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How National Liberty Museum used generative AI to create pieces for this ‘Data Nation’ exhibit

The Old City org's Dr. Elizabeth Grant said the goal of the exhibit is to make artificial intelligence more accessible.

Dr. Elizabeth Grant at the National Liberty Museum's Data Nation exhibit. (Photo by Sarah Huffman)

This editorial article is a part of Entertainment Tech Month of Technical.ly’s editorial calendar.

How do communication technologies impact democratic norms?

This was the question Dr. Elizabeth Grant, chief program officer of the National Liberty Museum, and her team contemplated when creating the museum’s exhibit “Data Nation.” As they explored this idea, she said they started talking about generative art, which led to a larger conversation about accessibility to artificial intelligence.

Grant’s team used AI to create multiple parts of the June-launched exhibit — starting with the font used to write its title at the entrance.

The first part of the exhibit is a wall outlining communication technologies throughout the years including newspapers, phones and social media.

Technologies timeline. (Photo by Sarah Huffman)

“We created this dynamic timeline that shows these moments of technological innovation within this sphere of communication,” Grant told Technical.ly. “This is to help visitors orient themselves to know that we’ve been in these moments of transition and flux before. They’re bumpy and we get through them and there’s great leaps forward, there’s some steps backwards.”

Across from this wall of progress are pieces of AI-generated art that Grant’s team created on the platform Midjourney. These art pieces are intended to represent a few themes: future of work, the nature of creativity, voting, representation and bias, and the historic significance of AI.

Creating these pieces pointed out the flaws in generative AI, she said, such as a lack of racial diversity in the representation and bias piece. The placard of each piece also lists the prompts used to create that image.

AI-generated art about generational representation. (Photo by Sarah Huffman)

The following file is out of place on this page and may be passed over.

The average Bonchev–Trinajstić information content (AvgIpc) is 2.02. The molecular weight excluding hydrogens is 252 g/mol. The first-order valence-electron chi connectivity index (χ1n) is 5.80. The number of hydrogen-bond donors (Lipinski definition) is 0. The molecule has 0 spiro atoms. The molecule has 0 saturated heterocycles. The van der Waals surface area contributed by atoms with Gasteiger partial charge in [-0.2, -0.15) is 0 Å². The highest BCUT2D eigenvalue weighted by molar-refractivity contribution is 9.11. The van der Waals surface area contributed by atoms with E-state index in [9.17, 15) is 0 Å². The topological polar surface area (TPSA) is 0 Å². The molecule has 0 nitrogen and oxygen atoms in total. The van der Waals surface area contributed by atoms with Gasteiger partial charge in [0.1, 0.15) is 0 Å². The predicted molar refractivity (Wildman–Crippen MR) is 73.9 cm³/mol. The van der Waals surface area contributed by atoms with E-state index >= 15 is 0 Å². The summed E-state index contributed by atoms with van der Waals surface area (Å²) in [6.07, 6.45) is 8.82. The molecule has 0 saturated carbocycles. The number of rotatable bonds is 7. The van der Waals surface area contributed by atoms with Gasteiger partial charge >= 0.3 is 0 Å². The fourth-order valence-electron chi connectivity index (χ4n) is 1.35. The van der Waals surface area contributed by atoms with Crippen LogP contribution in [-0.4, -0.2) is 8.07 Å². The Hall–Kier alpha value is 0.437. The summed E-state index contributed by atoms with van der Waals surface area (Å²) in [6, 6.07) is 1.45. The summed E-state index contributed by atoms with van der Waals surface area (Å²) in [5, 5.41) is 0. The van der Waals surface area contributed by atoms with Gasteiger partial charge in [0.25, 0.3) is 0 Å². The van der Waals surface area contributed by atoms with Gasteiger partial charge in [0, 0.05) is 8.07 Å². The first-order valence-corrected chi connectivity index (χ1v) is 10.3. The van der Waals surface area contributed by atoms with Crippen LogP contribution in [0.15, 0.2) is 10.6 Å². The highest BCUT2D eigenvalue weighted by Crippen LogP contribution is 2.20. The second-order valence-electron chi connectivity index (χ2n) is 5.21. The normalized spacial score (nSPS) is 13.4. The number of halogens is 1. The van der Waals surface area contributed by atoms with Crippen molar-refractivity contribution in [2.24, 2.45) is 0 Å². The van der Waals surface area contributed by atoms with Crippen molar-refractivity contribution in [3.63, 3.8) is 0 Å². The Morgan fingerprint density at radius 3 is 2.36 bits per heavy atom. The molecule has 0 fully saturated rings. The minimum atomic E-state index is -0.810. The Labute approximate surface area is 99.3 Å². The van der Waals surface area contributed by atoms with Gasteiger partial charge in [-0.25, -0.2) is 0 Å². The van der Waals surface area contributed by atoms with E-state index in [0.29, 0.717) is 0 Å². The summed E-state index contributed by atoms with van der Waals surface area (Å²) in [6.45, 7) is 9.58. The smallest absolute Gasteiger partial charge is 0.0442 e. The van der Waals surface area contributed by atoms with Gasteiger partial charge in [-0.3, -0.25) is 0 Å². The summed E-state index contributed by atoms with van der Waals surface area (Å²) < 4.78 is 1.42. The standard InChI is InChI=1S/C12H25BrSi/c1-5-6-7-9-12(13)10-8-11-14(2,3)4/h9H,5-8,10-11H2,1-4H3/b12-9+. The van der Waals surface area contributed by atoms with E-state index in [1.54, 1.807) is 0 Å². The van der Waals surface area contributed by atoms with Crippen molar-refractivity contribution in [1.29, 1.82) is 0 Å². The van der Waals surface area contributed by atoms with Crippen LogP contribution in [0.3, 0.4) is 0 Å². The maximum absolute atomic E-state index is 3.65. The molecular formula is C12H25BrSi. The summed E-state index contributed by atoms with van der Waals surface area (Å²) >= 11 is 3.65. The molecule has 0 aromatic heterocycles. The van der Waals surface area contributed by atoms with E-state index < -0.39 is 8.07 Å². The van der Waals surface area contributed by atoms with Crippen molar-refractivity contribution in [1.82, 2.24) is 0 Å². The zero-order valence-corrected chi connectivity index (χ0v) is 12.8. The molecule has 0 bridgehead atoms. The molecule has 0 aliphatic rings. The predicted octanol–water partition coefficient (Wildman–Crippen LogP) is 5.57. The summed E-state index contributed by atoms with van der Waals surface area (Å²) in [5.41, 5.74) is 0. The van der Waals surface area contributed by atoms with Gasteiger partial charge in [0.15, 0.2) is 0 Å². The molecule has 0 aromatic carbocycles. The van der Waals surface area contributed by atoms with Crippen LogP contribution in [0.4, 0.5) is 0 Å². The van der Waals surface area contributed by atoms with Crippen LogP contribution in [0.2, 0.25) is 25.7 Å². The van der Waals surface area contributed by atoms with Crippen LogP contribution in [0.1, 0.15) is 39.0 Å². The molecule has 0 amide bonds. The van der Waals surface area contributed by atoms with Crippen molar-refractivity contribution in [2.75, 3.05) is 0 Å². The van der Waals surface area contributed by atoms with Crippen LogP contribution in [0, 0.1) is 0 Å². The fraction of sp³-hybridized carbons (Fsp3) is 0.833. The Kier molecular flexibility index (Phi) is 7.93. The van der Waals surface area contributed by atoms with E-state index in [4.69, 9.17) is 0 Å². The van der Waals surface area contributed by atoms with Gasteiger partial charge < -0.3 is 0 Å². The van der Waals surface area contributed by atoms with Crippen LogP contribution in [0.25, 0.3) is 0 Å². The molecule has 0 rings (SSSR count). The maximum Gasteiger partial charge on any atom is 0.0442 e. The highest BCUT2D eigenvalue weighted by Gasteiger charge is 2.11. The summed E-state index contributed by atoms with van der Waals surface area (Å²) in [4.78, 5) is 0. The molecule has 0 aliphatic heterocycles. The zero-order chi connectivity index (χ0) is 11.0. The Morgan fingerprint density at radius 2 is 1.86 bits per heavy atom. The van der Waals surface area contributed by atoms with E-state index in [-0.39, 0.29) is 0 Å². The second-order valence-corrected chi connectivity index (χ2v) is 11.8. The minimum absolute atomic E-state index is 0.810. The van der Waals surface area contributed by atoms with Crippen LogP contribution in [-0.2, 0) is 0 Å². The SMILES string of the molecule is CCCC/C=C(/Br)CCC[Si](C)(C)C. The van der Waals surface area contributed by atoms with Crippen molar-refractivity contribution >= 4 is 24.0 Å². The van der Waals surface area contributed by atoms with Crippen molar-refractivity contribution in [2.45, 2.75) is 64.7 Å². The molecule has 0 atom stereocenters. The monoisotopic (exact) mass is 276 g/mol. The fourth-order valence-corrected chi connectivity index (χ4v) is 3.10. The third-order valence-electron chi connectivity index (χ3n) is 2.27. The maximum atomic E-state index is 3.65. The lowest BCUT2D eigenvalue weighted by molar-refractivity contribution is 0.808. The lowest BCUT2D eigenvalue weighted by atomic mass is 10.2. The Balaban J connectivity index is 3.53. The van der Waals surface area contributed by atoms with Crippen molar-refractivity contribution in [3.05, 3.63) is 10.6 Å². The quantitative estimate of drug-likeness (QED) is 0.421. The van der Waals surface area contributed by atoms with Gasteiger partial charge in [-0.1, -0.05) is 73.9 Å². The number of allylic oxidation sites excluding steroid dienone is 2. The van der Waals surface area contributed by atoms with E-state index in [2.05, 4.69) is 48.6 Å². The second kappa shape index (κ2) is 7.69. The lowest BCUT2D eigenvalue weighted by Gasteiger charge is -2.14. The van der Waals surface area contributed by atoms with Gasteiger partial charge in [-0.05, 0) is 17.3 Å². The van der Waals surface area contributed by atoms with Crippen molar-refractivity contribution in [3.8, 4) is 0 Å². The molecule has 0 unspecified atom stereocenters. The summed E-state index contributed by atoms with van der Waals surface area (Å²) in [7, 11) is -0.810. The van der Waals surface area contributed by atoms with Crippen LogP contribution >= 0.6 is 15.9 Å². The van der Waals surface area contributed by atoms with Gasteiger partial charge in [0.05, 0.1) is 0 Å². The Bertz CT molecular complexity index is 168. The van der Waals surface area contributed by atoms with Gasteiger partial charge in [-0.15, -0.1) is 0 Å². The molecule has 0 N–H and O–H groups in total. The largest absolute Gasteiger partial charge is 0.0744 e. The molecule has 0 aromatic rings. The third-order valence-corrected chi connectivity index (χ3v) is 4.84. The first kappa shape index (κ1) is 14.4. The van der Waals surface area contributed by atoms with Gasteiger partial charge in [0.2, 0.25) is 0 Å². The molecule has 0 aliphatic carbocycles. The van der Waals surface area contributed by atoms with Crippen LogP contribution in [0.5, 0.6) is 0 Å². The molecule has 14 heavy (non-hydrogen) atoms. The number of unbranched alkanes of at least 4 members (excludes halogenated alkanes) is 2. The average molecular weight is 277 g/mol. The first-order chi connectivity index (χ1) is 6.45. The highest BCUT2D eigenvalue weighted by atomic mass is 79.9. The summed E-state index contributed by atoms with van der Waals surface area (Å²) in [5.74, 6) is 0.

The exhibit also features an “echo chamber” where visitors are invited to type in a statement of something they believe, then the chamber uses a ChatGPT algorithm to rephrase and repeat back the statement in different voices.

“Once we sort of go on this journey about data and think about how it sort of categorizes us, aggregates us, we then think about that feedback loop, the echo chamber that we all find ourselves stumbling into every now and again, due to our internet usage,” Grant said.

The echo chamber. (Photo by Sarah Huffman)

The exhibit team wanted to leave visitors with actionable ideas of what they can do to navigate AI, so they used ChatGPT to generate a toolkit for digital citizenship — and Grant said the team didn’t need to change much of what the AI chat tool suggested.

The final section of the exhibit displays key democratic values on a wall and invites visitors to add different-colored dots to indicate which values are most important to them.

Wall of democratic values. (Photo by Sarah Huffman)

Overall, the goal of the exhibit is to make AI and related technologies feel accessible and digestible to the general public.

“This is an accessible way of introducing this moment to people and that was really important,” Grant said. “We didn’t want to stake a claim on whether AI is a good thing or a bad thing. We really want people to experience the exhibition and think about that for themselves.”

“Data Nation” is open until Oct. 30.

Sarah Huffman is a 2022-2024 corps member for Report for America, an initiative of The Groundtruth Project that pairs young journalists with local newsrooms. This position is supported by the Lenfest Institute for Journalism.
Series: Entertainment Tech Month 2023

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